Most of the article follows in similar fashion, toeing a line between being truly revealing and leaving a deferential space of leading language. But one interview subject is particularly forthright with his support for the club’s decision: Tom Cousins. Cousins, a notable Atlanta real-estate developer who gained for the redevelopment of the East Lake Meadows housing project in South Atlanta, was, as the article says:

...very familiar with the tract. For many years, his company owned it. He said Cousins Properties probably would have developed the land 25 years ago, but it was situated in the flight path for Hartsfield Atlanta International Airport, and planes used to dump their fuel there, he said.

The second article appeared 15 years later, on May 30, 2012, in Atlanta’s alt-weekly, Creative Loafing.  The tone is heavily tongue-in-cheek because it concerns an incident so outrageous it’s impossible to discuss without cracking a smile. The incident in question was revealed through the leaking of a private letter of complaint by “an aggrieved member” of the club, in which the club member indignantly lists the alleged acts that transpired during a recent members’ golf tournament. The article summarizes the letter’s claims as: least one club member play[ed] a hole of golf completely naked (the club website says the dress code is "casual at all times" but appropriate attire is "slacks, skirts, or golf shirts and collared shirts which must be tucked in"); several members urinat[ed] on the putting greens in front of a caddie and a woman; one member pick[ed] up a golf ball with his ‘naked butt cheeks’; a member slapp[ed] his penis against the face of a friend who had passed out in the men's grill; and members moon[ed] guests of a rehearsal dinner.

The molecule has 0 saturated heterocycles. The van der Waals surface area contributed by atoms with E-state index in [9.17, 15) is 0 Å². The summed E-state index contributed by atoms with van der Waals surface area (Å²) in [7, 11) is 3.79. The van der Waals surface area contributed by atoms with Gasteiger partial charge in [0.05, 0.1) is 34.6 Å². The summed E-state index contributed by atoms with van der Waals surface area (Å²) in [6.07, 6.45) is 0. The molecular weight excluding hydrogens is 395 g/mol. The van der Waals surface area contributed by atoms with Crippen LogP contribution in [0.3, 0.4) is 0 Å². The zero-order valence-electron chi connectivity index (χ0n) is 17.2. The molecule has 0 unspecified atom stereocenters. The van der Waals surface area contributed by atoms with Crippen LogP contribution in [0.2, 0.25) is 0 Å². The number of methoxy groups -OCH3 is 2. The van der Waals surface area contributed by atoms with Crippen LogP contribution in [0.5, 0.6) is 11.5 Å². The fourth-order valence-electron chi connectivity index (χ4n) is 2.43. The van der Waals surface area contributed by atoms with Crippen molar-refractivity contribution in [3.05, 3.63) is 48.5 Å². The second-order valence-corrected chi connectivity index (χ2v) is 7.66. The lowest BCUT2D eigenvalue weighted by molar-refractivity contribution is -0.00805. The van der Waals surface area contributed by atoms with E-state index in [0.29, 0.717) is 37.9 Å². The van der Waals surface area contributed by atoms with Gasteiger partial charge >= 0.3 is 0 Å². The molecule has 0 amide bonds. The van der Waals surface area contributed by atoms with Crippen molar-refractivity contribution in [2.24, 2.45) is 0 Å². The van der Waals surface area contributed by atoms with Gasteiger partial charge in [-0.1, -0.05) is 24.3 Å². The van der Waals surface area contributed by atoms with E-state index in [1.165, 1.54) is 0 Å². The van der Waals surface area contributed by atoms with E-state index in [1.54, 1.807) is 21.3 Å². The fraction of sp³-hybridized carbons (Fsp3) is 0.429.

The incident would reappear in a September issue of Creative Loafing when it was the “Staff Pick” for “Best Bizarro News Story,” beating out stories about a Georgia woman fighting a flesh-eating bacteria, and controversial Bishop Eddie Long being crowned a king by a visiting rabbi, among others.